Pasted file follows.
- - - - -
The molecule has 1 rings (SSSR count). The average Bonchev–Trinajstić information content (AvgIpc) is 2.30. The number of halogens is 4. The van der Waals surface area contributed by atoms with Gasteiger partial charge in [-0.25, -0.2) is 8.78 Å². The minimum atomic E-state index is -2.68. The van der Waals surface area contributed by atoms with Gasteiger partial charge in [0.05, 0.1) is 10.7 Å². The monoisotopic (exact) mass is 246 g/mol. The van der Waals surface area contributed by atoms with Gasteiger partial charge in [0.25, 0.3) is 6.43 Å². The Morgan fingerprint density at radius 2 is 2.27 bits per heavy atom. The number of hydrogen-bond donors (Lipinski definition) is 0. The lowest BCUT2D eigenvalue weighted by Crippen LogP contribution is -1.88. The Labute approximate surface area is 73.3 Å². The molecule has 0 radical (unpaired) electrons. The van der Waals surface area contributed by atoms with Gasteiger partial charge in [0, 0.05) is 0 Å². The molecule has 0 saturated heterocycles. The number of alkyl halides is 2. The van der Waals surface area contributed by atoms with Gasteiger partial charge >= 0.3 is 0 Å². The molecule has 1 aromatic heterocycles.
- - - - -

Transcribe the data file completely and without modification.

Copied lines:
The molecule has 1 rings (SSSR count). The average Bonchev–Trinajstić information content (AvgIpc) is 2.30. The number of halogens is 4. The van der Waals surface area contributed by atoms with Gasteiger partial charge in [-0.25, -0.2) is 8.78 Å². The minimum atomic E-state index is -2.68. The van der Waals surface area contributed by atoms with Gasteiger partial charge in [0.05, 0.1) is 10.7 Å². The monoisotopic (exact) mass is 246 g/mol. The van der Waals surface area contributed by atoms with Gasteiger partial charge in [0.25, 0.3) is 6.43 Å². The Morgan fingerprint density at radius 2 is 2.27 bits per heavy atom. The number of hydrogen-bond donors (Lipinski definition) is 0. The lowest BCUT2D eigenvalue weighted by Crippen LogP contribution is -1.88. The Labute approximate surface area is 73.3 Å². The molecule has 0 radical (unpaired) electrons. The van der Waals surface area contributed by atoms with Gasteiger partial charge in [0, 0.05) is 0 Å². The molecule has 0 saturated heterocycles. The number of alkyl halides is 2. The van der Waals surface area contributed by atoms with Gasteiger partial charge >= 0.3 is 0 Å². The molecule has 1 aromatic heterocycles.